Latin lessonsManaging a sovereign default is always horrendously difficult, of course, but as this leader points out, there are useful precedents and restructuring models (mostly from Latin America) that can be used for guidance. It won't be the end of the world for Greece, and it won't necessarily mean disaster for the European banking system, if it's handled properly and doesn't spread to other countries.
AT FIRST sight, Greece’s debt crisis has taken another turn for the worse. Yields on its government bonds have soared, rising above 20% on two-year paper on April 18th. But what seems to be bad news may in fact be good.
Greek bond yields are spiking because European policymakers now seem to be acknowledging what this newspaper has long argued was inevitable: Greece’s debt will need to be restructured. Even Wolfgang Schäuble, Germany’s finance minister, appears to be open to the idea. The official line, admittedly, remains that restructuring is not an option; and the European Central Bank still has its head firmly in the sand. But the debate in Europe is finally shifting from how to avoid a Greek restructuring to how to do it (see article).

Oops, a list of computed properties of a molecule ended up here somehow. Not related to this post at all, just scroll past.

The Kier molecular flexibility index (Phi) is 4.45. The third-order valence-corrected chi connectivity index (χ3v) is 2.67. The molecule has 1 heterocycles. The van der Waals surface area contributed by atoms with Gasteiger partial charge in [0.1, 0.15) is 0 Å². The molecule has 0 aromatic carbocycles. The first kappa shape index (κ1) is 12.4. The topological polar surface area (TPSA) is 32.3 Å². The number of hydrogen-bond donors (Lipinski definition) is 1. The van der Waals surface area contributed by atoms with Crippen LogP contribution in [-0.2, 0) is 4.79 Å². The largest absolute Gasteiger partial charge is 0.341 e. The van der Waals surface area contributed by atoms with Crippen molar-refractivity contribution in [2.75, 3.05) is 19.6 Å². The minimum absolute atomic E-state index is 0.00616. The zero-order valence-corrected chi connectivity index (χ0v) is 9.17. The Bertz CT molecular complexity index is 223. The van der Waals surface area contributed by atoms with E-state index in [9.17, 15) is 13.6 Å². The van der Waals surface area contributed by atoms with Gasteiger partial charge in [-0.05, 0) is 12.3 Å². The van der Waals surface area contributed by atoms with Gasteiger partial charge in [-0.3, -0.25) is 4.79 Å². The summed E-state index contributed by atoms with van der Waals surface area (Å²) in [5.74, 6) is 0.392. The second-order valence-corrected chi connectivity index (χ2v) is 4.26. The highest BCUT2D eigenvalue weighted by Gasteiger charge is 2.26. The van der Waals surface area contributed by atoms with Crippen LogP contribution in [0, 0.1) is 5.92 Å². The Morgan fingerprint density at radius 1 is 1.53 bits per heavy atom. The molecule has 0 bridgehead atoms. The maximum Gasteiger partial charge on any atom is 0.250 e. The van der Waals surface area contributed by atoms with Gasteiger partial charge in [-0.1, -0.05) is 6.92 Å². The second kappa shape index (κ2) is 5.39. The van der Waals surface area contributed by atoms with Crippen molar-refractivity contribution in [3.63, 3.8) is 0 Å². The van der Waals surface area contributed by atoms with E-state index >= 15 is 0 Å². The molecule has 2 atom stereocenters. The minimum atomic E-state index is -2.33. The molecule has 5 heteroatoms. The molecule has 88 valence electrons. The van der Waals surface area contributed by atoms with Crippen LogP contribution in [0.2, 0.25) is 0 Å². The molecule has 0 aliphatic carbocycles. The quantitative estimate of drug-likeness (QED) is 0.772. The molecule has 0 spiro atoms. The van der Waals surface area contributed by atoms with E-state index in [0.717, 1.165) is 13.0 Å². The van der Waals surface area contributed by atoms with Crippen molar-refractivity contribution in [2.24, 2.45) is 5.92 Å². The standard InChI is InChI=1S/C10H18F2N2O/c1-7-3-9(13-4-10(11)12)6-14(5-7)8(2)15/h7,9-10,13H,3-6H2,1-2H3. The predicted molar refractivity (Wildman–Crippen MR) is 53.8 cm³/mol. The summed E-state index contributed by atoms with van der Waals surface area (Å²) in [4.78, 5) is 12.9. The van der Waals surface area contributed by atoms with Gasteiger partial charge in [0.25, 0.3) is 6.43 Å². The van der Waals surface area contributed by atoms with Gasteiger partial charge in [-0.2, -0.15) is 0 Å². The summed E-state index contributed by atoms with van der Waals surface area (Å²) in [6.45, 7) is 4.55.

However, significant questions arise when considering the consequences of default. The four that seem of most interest are:
- Will Greece leave the euro?
- What will happen to creditors (i.e. large European banks) and the European banking system?
- What does default mean for people in Greece?
- Will a Greek default spread to other euro countries (i.e. will we see contagion)?